CANTON, Ohio (AP) Brett Favre seemed a bit surprised by the question.
Asked if he ever imagined himself wearing a gold jacket in Canton, Favre quickly responded: ''Absolutely not.''
He's still not sure he belongs in the Pro Football Hall of Fame, which he will enter on Saturday night.
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''Pretty amazing,'' the record-setting quarterback said Friday. ''Incredible. I have a tremendous amount of respect for the game. I hold these guys in the highest regard. I just find it hard to believe I am in with those guys.''
Those guys are the 295 members of the hall that Favre will join, along with Tony Dungy, Marvin Harrison, Orlando Pace, Kevin Greene, Ken Stabler, Dick Stanfel and Ed DeBartolo Jr.
That Favre even remotely doubted he belonged after one of the greatest careers in NFL history - 20 seasons, tons of records, including a stunning 299 consecutive games, an NFL title in 1996 - is folly to most.
The first three-time league MVP (1995-97), Favre has put up numbers that can be overwhelming. Add in his spirit, competitive fire and fun-loving attitude, and he was such a slam dunk in his first year of eligibility that his candidacy wasn't even discussed by the selection committee in February.
When he began getting text messages from his heroes, particularly Roger Staubach, Favre said he had to ''pick his jaw off the floor.''
''It wasn't a goal of mine,'' Favre said. ''I have the utmost respect for the players who go in, but I just wanted to play, and people who saw me identified with that. If they paid me $50, I would have felt the same way. What they pay is a lot of money. When I'd drive home, I would say to myself, `This is stealing!'''
Favre recalled the first time he visited the Hall of Fame, in 1993, before his third pro season. The Packers were playing the Raiders.
His lasting memory wasn't exactly a sporting one.
''I just remember the Raiders players standing outside the locker room smoking,'' he said, drawing laughs from reporters. ''There's something wrong with this.''
When Favre dons the gold jacket Saturday night, it might stay on for a while. Asked what he would be doing Monday back in Mississippi, he said ''mowing the grass - in my gold jacket.''
Dungy made history with the Colts in February 2007, becoming the first black coach to win a Super Bowl. He has been a mentor to many other coaches and players, and his insistence on people ''doing things the right way'' is as much his legacy as is his coaching record.
Dungy doesn't deny his role as a trailblazer in the sport, but he doesn't promote it, either.
''Coach Dungy has been a shining beacon of light in every facet of his life and vocation,'' said John Wooten, chairman of the Fritz Pollard Alliance, an organization of minority coaches, front office, scouting and game day officials in the NFL. ''He is a man of faith and an inspiration and mentor to countless individuals.''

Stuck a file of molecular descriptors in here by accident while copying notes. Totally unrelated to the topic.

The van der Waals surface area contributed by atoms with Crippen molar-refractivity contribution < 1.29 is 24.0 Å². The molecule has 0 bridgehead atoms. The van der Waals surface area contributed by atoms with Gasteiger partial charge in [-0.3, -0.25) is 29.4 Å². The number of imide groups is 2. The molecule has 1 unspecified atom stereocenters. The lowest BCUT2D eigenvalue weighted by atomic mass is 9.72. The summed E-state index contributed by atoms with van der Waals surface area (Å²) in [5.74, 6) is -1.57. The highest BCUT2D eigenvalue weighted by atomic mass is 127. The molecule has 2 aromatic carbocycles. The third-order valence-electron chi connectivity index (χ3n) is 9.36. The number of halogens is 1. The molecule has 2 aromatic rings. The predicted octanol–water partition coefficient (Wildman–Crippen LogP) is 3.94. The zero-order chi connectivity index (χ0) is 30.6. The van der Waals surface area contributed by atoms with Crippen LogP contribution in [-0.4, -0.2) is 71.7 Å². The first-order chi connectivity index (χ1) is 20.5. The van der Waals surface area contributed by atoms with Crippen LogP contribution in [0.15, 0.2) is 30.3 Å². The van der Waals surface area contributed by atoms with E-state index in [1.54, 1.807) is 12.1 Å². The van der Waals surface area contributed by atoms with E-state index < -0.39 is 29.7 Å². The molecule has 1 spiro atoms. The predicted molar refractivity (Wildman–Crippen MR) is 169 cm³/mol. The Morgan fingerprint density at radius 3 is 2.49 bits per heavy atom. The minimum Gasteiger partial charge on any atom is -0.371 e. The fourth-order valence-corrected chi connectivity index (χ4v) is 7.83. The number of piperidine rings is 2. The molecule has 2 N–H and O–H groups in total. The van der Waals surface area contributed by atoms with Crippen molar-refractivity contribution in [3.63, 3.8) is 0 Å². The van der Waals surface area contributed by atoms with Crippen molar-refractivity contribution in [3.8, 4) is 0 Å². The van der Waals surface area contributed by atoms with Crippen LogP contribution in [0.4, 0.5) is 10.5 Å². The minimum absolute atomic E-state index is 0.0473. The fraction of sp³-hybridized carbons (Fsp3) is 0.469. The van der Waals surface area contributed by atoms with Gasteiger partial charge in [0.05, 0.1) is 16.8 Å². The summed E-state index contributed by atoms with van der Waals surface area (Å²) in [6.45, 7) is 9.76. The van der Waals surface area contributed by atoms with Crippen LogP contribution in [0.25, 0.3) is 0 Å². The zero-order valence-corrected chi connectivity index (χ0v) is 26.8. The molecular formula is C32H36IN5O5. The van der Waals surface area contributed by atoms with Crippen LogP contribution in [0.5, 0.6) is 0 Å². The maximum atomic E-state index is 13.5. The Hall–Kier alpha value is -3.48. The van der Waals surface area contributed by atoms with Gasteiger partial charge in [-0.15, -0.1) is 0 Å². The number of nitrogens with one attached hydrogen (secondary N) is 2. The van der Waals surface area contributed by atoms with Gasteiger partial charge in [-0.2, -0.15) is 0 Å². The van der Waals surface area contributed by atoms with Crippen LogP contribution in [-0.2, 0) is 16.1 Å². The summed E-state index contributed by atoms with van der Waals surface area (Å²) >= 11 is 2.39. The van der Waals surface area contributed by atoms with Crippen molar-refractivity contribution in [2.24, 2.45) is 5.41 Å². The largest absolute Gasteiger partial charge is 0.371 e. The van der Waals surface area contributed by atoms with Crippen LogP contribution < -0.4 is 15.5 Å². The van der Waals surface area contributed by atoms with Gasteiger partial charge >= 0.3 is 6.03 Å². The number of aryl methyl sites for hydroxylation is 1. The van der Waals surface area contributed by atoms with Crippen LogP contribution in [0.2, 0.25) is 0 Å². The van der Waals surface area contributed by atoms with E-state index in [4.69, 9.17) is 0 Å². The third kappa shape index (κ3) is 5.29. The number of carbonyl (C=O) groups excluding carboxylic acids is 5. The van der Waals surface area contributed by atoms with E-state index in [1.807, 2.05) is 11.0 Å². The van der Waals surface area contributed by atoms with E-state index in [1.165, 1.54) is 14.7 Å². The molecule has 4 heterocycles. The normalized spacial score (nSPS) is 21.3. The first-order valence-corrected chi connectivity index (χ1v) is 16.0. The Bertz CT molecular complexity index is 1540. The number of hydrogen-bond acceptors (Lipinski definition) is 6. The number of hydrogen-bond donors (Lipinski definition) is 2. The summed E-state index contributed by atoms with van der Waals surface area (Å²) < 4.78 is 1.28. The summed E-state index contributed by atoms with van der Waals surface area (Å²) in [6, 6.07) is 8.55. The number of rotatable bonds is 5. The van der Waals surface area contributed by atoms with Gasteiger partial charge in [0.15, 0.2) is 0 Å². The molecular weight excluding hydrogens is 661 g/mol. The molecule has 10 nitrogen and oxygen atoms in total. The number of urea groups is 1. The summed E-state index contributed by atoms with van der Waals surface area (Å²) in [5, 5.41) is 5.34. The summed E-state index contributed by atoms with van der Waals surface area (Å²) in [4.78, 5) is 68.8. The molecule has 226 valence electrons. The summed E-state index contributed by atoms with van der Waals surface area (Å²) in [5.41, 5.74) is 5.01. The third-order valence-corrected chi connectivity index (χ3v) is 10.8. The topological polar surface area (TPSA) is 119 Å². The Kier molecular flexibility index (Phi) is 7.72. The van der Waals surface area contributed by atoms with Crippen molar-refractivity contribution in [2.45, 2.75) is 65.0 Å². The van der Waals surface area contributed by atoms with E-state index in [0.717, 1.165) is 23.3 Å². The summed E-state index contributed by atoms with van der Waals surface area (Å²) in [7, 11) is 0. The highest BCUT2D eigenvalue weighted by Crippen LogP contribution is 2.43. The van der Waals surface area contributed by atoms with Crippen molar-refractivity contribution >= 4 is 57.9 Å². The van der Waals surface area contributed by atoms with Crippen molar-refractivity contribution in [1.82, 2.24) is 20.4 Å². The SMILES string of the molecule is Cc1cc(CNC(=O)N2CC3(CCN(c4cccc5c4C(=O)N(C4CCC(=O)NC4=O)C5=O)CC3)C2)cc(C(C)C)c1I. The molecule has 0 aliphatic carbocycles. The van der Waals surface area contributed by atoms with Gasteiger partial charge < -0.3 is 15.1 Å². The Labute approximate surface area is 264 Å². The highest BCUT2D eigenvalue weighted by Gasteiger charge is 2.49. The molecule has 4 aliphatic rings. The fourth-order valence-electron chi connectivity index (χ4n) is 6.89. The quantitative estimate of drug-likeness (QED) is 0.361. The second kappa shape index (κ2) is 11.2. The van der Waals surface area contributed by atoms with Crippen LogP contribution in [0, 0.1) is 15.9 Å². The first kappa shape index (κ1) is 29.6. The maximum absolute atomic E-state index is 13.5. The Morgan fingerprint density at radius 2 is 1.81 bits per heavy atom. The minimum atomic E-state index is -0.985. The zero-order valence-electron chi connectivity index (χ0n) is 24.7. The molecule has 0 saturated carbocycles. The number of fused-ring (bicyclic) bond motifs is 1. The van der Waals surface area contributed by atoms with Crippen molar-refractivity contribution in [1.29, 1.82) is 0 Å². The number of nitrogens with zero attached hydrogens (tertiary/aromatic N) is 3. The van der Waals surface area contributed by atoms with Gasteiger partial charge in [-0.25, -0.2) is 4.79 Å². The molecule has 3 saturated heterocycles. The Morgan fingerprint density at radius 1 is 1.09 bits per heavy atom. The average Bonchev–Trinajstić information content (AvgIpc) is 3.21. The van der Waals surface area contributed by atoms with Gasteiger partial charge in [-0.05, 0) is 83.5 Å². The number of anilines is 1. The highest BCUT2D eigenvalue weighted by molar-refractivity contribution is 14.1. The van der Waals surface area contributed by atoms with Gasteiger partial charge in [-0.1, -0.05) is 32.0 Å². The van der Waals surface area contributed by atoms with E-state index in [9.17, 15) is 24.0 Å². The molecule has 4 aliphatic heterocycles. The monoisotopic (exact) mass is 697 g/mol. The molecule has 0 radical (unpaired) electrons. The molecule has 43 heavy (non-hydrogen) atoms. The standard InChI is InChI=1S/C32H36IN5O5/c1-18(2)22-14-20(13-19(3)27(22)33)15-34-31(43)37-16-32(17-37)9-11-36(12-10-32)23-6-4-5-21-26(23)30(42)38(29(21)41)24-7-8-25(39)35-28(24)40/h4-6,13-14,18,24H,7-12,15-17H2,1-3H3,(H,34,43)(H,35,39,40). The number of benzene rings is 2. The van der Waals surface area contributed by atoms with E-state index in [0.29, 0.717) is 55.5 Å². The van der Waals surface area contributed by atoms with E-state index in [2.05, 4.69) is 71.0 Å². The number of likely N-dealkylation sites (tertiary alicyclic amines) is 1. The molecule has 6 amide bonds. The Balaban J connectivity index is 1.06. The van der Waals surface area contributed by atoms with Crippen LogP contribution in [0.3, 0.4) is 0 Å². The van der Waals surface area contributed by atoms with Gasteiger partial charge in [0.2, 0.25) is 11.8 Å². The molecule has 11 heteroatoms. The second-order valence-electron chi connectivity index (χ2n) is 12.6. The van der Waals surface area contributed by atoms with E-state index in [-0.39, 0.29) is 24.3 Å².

One of his stars with the Colts was Harrison, who holds the NFL mark for receptions in a season, with 143 in 2002. Harrison needed three tries before he was elected to the hall, one less than it took Dungy.
Harrison, who made 1,102 catches, third on the career list, thought about how he got started in football in Philadelphia.
''On the street,'' he said. ''There were no parks. We played two-hand touch, and we played tackle if it was snowing.''
A supreme route runner with terrific hands, Harrison excelled against such illustrious defensive backs as Deion Sanders, Aeneas Williams and Darrell Green - all of them Hall of Famers.
''I learned to just play hard and everything else falls into place,'' he said.
Greene, a sackmaster with four franchises who stands third in career quarterback traps with 160, added some other characteristics that lead to success - if not a quick entrance into the hall; he retired in 1999.
''A lot of things separate people,'' the former linebacker/defensive end explained. ''You have to be tougher and meaner than the guys in front of you. You need technique and fundamentals. Then study the game; people don't study the game the way they used to.
''And heart. Are you doing it for the love of the game or for a paycheck? I think I just played and let it flow. Don't be afraid to let your love and excitement for the game show.''
Favre couldn't have said it better.
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